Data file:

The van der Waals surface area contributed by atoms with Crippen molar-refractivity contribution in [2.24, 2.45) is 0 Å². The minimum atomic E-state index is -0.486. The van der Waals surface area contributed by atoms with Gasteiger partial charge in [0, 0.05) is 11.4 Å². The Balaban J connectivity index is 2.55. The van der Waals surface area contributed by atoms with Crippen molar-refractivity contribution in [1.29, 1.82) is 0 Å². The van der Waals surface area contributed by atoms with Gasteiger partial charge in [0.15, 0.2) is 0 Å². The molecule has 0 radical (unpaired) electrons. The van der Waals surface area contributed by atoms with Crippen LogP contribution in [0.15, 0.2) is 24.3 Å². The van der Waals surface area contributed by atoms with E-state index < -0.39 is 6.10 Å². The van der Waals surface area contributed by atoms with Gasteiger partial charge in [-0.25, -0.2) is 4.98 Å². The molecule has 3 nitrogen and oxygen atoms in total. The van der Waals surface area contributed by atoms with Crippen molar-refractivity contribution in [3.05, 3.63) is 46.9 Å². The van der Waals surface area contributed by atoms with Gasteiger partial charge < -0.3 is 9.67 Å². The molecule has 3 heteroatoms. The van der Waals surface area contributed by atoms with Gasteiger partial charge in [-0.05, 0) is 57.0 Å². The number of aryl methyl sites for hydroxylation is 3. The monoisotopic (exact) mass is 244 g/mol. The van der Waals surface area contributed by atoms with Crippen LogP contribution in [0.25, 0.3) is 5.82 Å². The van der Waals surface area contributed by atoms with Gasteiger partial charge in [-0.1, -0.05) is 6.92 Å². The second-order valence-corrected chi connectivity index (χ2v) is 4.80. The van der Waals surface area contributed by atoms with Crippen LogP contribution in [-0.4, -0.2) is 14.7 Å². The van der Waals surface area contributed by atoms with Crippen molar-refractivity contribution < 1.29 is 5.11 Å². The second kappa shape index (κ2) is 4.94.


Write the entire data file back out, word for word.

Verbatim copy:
The van der Waals surface area contributed by atoms with Crippen molar-refractivity contribution in [2.24, 2.45) is 0 Å². The minimum atomic E-state index is -0.486. The van der Waals surface area contributed by atoms with Gasteiger partial charge in [0, 0.05) is 11.4 Å². The Balaban J connectivity index is 2.55. The van der Waals surface area contributed by atoms with Crippen molar-refractivity contribution in [1.29, 1.82) is 0 Å². The van der Waals surface area contributed by atoms with Gasteiger partial charge in [0.15, 0.2) is 0 Å². The molecule has 0 radical (unpaired) electrons. The van der Waals surface area contributed by atoms with Crippen LogP contribution in [0.15, 0.2) is 24.3 Å². The van der Waals surface area contributed by atoms with E-state index < -0.39 is 6.10 Å². The van der Waals surface area contributed by atoms with Gasteiger partial charge in [-0.25, -0.2) is 4.98 Å². The molecule has 3 nitrogen and oxygen atoms in total. The van der Waals surface area contributed by atoms with Crippen molar-refractivity contribution in [3.05, 3.63) is 46.9 Å². The van der Waals surface area contributed by atoms with Gasteiger partial charge < -0.3 is 9.67 Å². The molecule has 3 heteroatoms. The van der Waals surface area contributed by atoms with Gasteiger partial charge in [-0.05, 0) is 57.0 Å². The number of aryl methyl sites for hydroxylation is 3. The monoisotopic (exact) mass is 244 g/mol. The van der Waals surface area contributed by atoms with Crippen LogP contribution in [0.25, 0.3) is 5.82 Å². The van der Waals surface area contributed by atoms with Gasteiger partial charge in [-0.1, -0.05) is 6.92 Å². The second-order valence-corrected chi connectivity index (χ2v) is 4.80. The van der Waals surface area contributed by atoms with Crippen LogP contribution in [-0.4, -0.2) is 14.7 Å². The van der Waals surface area contributed by atoms with Crippen molar-refractivity contribution < 1.29 is 5.11 Å². The second kappa shape index (κ2) is 4.94.